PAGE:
Status Quo? The Unfinished Business of Feminism in Canada

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Feminism has shaped the society we live in. But just how far has it brought us, and how relevant is it today? This feature documentary zeroes in on key concerns such as violence against women, access to abortion, and universal childcare, asking how much progress we have truly made on these issues. Rich with archival material and startling contemporary stories, Status Quo? uncovers answers that are provocative and at times shocking.

2014 Status Quo? The Unfinished Business of Feminism in Canada– Karen Cho, Director (Documentary, NFB) 87min.

 

 

Women on the March

Women on the March

This feature film in two parts is an exploration of the women’s suffrage movement. Spearheaded by women like Emmeline Pankhurst, founder of the Women’s Social and Political Union, the Suffragettes realized they would have to become radical and militant if the movement was going to be effective. There followed many demonstrations, and imprisonments until the women’s vote was finally granted, in 1918 (Britain) and 1919 (Canada, except Quebec.)

1958 Women on the March–Douglas Tunstell, Director (Documentary, NFB)  58mins.

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Granny Power

Granny Power by Jocelyne Clarke, Magnus Isacsson (78 minutes)

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Granny Power spans 10 years in the original activist movement of the Raging Grannies as they fight and sing for peace, social justice and the environment. Originating in Victoria B.C. with a fight against American nuclear submarines in the Inner Harbour, the Raging Grannies’ gaggles spread across the world. The active, passionate, dedicated women challenge authorities and stereotypes with humour, courage,and songsheets. They are inspiring role models for all of us!

GRANNY POWER is a documentary about a very original activist movement – the Raging Grannies. Spanning 10 years, the film follows several passionate, activist grandmothers and their “gaggles” as they fight for peace, social justice and the environment.

From Occupy Wall Street sites in Canada and the U.S., to demontrations against nuclear arms, the Montebello G-20, arms fairs and protests at military recruitment centres, the film follows several Grannies – Muriel Duckworth, Alma Norman, Molly Klopot and Connie Graves among them – as they undertake surprising political guerrilla actions, challenging authorities and stereotypes alike.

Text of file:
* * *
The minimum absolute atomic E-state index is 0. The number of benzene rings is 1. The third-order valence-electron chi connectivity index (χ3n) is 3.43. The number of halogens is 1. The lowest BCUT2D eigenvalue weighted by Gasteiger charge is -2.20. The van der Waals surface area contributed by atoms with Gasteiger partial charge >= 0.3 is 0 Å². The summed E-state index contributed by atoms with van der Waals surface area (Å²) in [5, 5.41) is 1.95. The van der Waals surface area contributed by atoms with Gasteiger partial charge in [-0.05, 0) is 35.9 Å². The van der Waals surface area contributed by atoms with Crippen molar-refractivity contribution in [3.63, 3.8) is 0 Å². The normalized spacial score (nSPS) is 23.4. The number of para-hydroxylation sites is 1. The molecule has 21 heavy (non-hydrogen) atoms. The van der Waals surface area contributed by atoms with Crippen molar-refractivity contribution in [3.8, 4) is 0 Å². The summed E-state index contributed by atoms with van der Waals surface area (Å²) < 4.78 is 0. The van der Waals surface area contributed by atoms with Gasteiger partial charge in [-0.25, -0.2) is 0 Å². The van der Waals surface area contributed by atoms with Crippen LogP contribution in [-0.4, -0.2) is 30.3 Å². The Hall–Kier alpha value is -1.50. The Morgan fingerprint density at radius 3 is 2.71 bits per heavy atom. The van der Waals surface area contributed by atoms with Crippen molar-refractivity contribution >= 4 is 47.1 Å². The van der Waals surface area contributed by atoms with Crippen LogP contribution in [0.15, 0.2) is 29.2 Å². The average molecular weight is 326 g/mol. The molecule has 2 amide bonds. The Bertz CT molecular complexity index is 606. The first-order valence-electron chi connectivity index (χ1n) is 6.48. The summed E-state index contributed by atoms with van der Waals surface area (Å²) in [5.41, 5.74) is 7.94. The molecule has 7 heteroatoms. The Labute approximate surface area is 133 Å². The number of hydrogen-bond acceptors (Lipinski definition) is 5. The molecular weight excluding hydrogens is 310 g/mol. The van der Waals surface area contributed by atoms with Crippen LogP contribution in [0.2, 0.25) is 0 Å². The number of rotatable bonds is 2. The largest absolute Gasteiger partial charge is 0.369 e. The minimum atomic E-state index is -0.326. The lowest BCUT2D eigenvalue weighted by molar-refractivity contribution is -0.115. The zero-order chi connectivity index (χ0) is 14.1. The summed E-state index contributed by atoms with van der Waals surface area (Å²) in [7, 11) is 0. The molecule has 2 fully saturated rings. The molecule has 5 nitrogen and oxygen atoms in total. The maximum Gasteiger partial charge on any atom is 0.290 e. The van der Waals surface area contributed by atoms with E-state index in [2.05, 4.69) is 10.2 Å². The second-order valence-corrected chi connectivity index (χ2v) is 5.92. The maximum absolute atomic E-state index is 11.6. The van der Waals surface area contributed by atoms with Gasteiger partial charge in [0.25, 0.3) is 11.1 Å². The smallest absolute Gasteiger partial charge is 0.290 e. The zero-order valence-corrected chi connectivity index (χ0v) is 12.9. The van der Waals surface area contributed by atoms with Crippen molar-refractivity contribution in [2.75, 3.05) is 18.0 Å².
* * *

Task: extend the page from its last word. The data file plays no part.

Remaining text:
The film spans the present and the past of the Raging Grannies movement: from its beginnings 25 years ago in Victoria, B.C., to its present as an international movement. The film is also a window on important issues that concern us all: our role as citizens as we grow older, the challenges of aging, the inevitability of death. Remaining active and finding a voice as elderly women, these grannies are deflating clichés about aging and proving that life can be lived to its fullest, in every way, to the end.

Director Magnus Isacsson first encountered the Grannies while shooting scenes for films about major political, social and environmental issues. Most of our footage was shot in classical vérité style, by one of Canada’s best documentary cinematographers, Martin Duckworth.

This is a documentary about an important, growing and radically under-represented segment of the population. As citizens become more passionate about expressing political dissatisfaction with the status quo the Raging Grannies are proving to be an inspiration and a symbol of proud civic engagement for audiences of all ages.

Play Fair

play-fairPlay Fair by Donna Gall (108 minutes)

PLAY FAIR is a compelling, unflinching and visually strong documentary that questions the assumption that women have reached full rights in sport. The film is rich in interviews with world-class Canadian athletes, coaches and activists, including Hayley Wickenheiser, Silken Laumann, Kallie Humphries and Abby Hoffman, as well as young athletes who are forging new paths. It explores the state of women’s rights at elite and community levels, on the fields and in boardrooms where sport decisions are made. Most importantly, it explores what the future holds for girls, women, sport bodies and sport policies in Canada.
Based on the Feminist History Society’s book, Playing It Forward: 50 years of women and sport in Canada. http://secondstorypress.ca/books/315-playing-it-forward
Discussion, Lorraine Greaves, Feminist History Society

Lorraine Greaves is a leader in improving women’s health in Canada and internationally. She is based in Toronto and Vancouver.

Canadian Association for the Advancement of Women and Sport and Physical Activity